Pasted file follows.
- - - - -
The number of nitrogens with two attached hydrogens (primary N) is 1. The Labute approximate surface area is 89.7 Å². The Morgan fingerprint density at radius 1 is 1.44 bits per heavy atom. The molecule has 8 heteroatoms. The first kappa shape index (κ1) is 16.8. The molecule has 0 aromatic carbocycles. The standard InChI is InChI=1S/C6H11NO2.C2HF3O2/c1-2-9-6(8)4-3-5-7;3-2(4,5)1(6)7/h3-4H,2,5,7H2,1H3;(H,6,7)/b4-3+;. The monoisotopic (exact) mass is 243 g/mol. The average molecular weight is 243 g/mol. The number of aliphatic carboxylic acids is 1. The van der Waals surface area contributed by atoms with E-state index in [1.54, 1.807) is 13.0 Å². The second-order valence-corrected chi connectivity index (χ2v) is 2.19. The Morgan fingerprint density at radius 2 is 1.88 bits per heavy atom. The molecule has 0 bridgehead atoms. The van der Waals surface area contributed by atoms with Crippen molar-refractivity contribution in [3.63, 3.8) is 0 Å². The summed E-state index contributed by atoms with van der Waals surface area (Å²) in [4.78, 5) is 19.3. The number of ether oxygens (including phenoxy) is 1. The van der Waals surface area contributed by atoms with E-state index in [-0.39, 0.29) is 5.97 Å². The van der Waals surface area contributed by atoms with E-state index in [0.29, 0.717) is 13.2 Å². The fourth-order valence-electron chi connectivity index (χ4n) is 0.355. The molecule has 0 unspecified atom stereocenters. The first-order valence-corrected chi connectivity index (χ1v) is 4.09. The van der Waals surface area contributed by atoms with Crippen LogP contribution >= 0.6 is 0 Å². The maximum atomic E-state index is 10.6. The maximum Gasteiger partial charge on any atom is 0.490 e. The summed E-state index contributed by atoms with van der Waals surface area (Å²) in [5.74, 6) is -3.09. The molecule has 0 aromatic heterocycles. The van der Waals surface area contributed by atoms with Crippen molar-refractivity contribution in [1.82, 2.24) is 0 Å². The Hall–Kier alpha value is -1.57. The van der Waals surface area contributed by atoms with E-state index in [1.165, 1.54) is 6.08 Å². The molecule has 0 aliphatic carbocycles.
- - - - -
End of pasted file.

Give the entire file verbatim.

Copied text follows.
The number of nitrogens with two attached hydrogens (primary N) is 1. The Labute approximate surface area is 89.7 Å². The Morgan fingerprint density at radius 1 is 1.44 bits per heavy atom. The molecule has 8 heteroatoms. The first kappa shape index (κ1) is 16.8. The molecule has 0 aromatic carbocycles. The standard InChI is InChI=1S/C6H11NO2.C2HF3O2/c1-2-9-6(8)4-3-5-7;3-2(4,5)1(6)7/h3-4H,2,5,7H2,1H3;(H,6,7)/b4-3+;. The monoisotopic (exact) mass is 243 g/mol. The average molecular weight is 243 g/mol. The number of aliphatic carboxylic acids is 1. The van der Waals surface area contributed by atoms with E-state index in [1.54, 1.807) is 13.0 Å². The second-order valence-corrected chi connectivity index (χ2v) is 2.19. The Morgan fingerprint density at radius 2 is 1.88 bits per heavy atom. The molecule has 0 bridgehead atoms. The van der Waals surface area contributed by atoms with Crippen molar-refractivity contribution in [3.63, 3.8) is 0 Å². The summed E-state index contributed by atoms with van der Waals surface area (Å²) in [4.78, 5) is 19.3. The number of ether oxygens (including phenoxy) is 1. The van der Waals surface area contributed by atoms with E-state index in [-0.39, 0.29) is 5.97 Å². The van der Waals surface area contributed by atoms with E-state index in [0.29, 0.717) is 13.2 Å². The fourth-order valence-electron chi connectivity index (χ4n) is 0.355. The molecule has 0 unspecified atom stereocenters. The first-order valence-corrected chi connectivity index (χ1v) is 4.09. The van der Waals surface area contributed by atoms with Crippen LogP contribution >= 0.6 is 0 Å². The maximum atomic E-state index is 10.6. The maximum Gasteiger partial charge on any atom is 0.490 e. The summed E-state index contributed by atoms with van der Waals surface area (Å²) in [5.74, 6) is -3.09. The molecule has 0 aromatic heterocycles. The van der Waals surface area contributed by atoms with Crippen molar-refractivity contribution in [1.82, 2.24) is 0 Å². The Hall–Kier alpha value is -1.57. The van der Waals surface area contributed by atoms with E-state index in [1.165, 1.54) is 6.08 Å². The molecule has 0 aliphatic carbocycles.